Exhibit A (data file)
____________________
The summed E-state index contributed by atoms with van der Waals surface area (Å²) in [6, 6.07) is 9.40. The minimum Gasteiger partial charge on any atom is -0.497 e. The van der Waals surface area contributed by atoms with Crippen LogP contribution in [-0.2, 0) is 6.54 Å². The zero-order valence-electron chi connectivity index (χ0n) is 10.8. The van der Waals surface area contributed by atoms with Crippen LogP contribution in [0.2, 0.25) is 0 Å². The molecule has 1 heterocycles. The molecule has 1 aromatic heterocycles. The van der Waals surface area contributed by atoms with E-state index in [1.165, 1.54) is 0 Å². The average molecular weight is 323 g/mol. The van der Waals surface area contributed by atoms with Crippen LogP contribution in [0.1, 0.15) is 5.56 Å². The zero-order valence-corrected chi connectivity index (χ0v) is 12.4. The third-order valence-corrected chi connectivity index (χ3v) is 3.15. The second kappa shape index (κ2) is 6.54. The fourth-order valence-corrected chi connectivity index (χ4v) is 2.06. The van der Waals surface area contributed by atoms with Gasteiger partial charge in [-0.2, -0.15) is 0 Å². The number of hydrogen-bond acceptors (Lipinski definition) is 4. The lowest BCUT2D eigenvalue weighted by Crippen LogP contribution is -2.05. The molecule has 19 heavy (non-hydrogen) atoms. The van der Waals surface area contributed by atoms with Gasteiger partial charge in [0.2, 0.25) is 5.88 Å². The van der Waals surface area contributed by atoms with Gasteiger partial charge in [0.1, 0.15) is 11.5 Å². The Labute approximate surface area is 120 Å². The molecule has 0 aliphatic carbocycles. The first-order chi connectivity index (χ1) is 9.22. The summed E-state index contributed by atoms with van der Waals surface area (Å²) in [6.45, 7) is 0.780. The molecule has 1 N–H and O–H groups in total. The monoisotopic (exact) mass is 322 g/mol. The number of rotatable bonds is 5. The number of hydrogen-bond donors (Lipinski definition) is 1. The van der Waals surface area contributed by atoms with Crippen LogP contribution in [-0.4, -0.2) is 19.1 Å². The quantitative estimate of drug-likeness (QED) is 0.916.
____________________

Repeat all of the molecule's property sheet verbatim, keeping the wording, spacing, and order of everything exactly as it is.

The summed E-state index contributed by atoms with van der Waals surface area (Å²) in [6, 6.07) is 9.40. The minimum Gasteiger partial charge on any atom is -0.497 e. The van der Waals surface area contributed by atoms with Crippen LogP contribution in [-0.2, 0) is 6.54 Å². The zero-order valence-electron chi connectivity index (χ0n) is 10.8. The van der Waals surface area contributed by atoms with Crippen LogP contribution in [0.2, 0.25) is 0 Å². The molecule has 1 heterocycles. The molecule has 1 aromatic heterocycles. The van der Waals surface area contributed by atoms with E-state index in [1.165, 1.54) is 0 Å². The average molecular weight is 323 g/mol. The van der Waals surface area contributed by atoms with Crippen LogP contribution in [0.1, 0.15) is 5.56 Å². The zero-order valence-corrected chi connectivity index (χ0v) is 12.4. The third-order valence-corrected chi connectivity index (χ3v) is 3.15. The second kappa shape index (κ2) is 6.54. The fourth-order valence-corrected chi connectivity index (χ4v) is 2.06. The van der Waals surface area contributed by atoms with Gasteiger partial charge in [-0.2, -0.15) is 0 Å². The number of hydrogen-bond acceptors (Lipinski definition) is 4. The lowest BCUT2D eigenvalue weighted by Crippen LogP contribution is -2.05. The molecule has 19 heavy (non-hydrogen) atoms. The van der Waals surface area contributed by atoms with Gasteiger partial charge in [0.2, 0.25) is 5.88 Å². The van der Waals surface area contributed by atoms with Gasteiger partial charge in [0.1, 0.15) is 11.5 Å². The Labute approximate surface area is 120 Å². The molecule has 0 aliphatic carbocycles. The first-order chi connectivity index (χ1) is 9.22. The summed E-state index contributed by atoms with van der Waals surface area (Å²) in [6.45, 7) is 0.780. The molecule has 1 N–H and O–H groups in total. The monoisotopic (exact) mass is 322 g/mol. The number of rotatable bonds is 5. The number of hydrogen-bond donors (Lipinski definition) is 1. The van der Waals surface area contributed by atoms with Crippen LogP contribution in [-0.4, -0.2) is 19.1 Å². The quantitative estimate of drug-likeness (QED) is 0.916.